St. George's College
Good & True ...issue# 43...June, 2005
Each year at our annual Family Dinner, the St.G.C Old Boy's (Ontario) Chapter scholarship is given to a son or daughter of an old boy here in Ontario.
The winner is selected from a panel of old boys who are not part of the executive.
Our distinguished Georgian paanel for 2005 was comprised of: Dr. Louis Lee, Dr. Huntley Munroe and Dr. Herbert Ho Ping Kong.
The scholarship is not necessarily granted to the person with the highest grades. Community involvement and potential contribution to society are also factors.
Many of our past award winners have gone on to be successes in the community.
This year's winner will I am sure join the group of contributors to the Canadian Diaspora.
There was a big round of applause for Patrick Garel Jnr. as the award was announced and what a fitting candidate.
Markville Secondary School's Graduating class of 2002.
Patrick is a leader by example. He served for many years on the Markville Secondary School Student Activity council and was President during this time as well as chair of several committees, including founder and chair of the Black History Month Committee.
This absorbed his passions as he felt that the history of Canadian's of African descent was not included in Canadian history courses and he believed it was necessary to form a committee to inform the student body of the contributions of African- Canadians and celebrate their achievements.
Patrick attends Waterloo University and is on the Co-op programme in Environmental- Civil Engineering.
As he says in his application " there is a lot of discussion about environmental issues, but very little action taken to resolve these issues. I would like to take an active role in resolving environmental issues. I aspire to start an environmental engineering consulting company. At the end of my career I want to be able to feel that I made a difference, through not only my words but also my actions."
Patrick we are sure you will.
The year is coming to a quick close with exams beginning on June 21st. The fifth and sixth formers are completing their external examinations in CXC and CAPE and the fifth formers will be graduating on Sunday, July 3 at a ceremony to be held at the auditorium at St. George's College. The guest speaker will be the Most Rev. Lawrence Burke S.J. Archbishop of Kingston.
Improvements continue to be made to upgrade the campus with the restoration of Winchester Park to be completed by the middle of August in time for the new Manning Cup season to begin early September. (The Manning Cup team under the coaching of Neville Bell and the U16 have already started training.) A beautification project has also started with the purchase and planting of flowers and tidying of the grounds. A major objective for the summer and for next academic year is to raise funds for the full restoration of the O'Hare building which is in dire need of repair.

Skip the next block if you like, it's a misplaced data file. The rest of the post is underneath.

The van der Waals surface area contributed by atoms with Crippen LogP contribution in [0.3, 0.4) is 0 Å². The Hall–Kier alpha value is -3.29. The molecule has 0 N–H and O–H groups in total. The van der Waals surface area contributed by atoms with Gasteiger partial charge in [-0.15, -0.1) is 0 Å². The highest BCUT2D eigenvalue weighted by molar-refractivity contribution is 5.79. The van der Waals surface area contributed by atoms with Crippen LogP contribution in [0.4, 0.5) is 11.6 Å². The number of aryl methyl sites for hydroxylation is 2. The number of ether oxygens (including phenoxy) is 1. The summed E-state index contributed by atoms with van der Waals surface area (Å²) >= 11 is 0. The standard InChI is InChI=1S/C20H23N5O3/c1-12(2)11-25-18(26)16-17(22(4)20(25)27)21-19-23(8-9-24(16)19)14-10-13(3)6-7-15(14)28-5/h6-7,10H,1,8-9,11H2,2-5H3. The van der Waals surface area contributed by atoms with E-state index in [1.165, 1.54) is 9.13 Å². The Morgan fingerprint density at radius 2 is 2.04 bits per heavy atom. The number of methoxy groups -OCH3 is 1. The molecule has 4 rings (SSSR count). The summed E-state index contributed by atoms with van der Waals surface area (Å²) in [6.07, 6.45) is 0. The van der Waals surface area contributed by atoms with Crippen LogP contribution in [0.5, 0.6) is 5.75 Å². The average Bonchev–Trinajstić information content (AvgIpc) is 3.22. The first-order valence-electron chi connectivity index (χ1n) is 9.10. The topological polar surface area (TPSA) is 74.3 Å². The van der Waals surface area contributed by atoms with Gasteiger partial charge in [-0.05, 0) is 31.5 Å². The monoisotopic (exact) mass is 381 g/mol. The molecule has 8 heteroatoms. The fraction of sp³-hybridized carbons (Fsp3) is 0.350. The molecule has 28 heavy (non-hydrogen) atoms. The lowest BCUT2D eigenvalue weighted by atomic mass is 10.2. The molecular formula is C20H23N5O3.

Other projects underway include the construction of a parking lot at the front of the school to enable parents to pick up students outside of the campus grounds and also construction of water supply to the sanitary facilities from the well to conserve on the excessive rates of water consumption.
The staff and some parents recently received a seminar in Special Education instruction conducted by Mary Cameron Ph.D, Professor of Special Education, Findlay University, Ohio. This is in preparation for the establishment of a Special Education Resource program to begin in September. This is a JA $ 1.2 million project for the first year and funds have been requested of all chapters of the Old Boys' Association and the Home School Association.
The school is signing on to establish a wireless intranet for the campus for September. In addition to access to the WWW, teachers, students and parents will also be able to log on to a local St.G.C. site, which will give information on school work, curriculum, and individual profiles of students' marks and performance. It is hoped that next year we will be producing electronic timetables for students and teachers and report cards using a new school management software.
A five year plan is in its final stages of development and will be brought to the Board of Management on June 29 for ratification. It is a "Balanced Score Card" which outlines base line date, one and five year targets and initiatives to adopt to achieve these objectives. A consulting firm, Growth Facilitators, involved large numbers of stakeholders in the process of strategic planning.
We look forward to major initiatives for next school year with an emphasis on creating the necessary discipline to ensure optimal conditions for learning in every classroom. We will continue to depend on your generosity, loyalties and good will to help us re-create a culture of excellence for our alma mater.
Fred Kennedy, Principal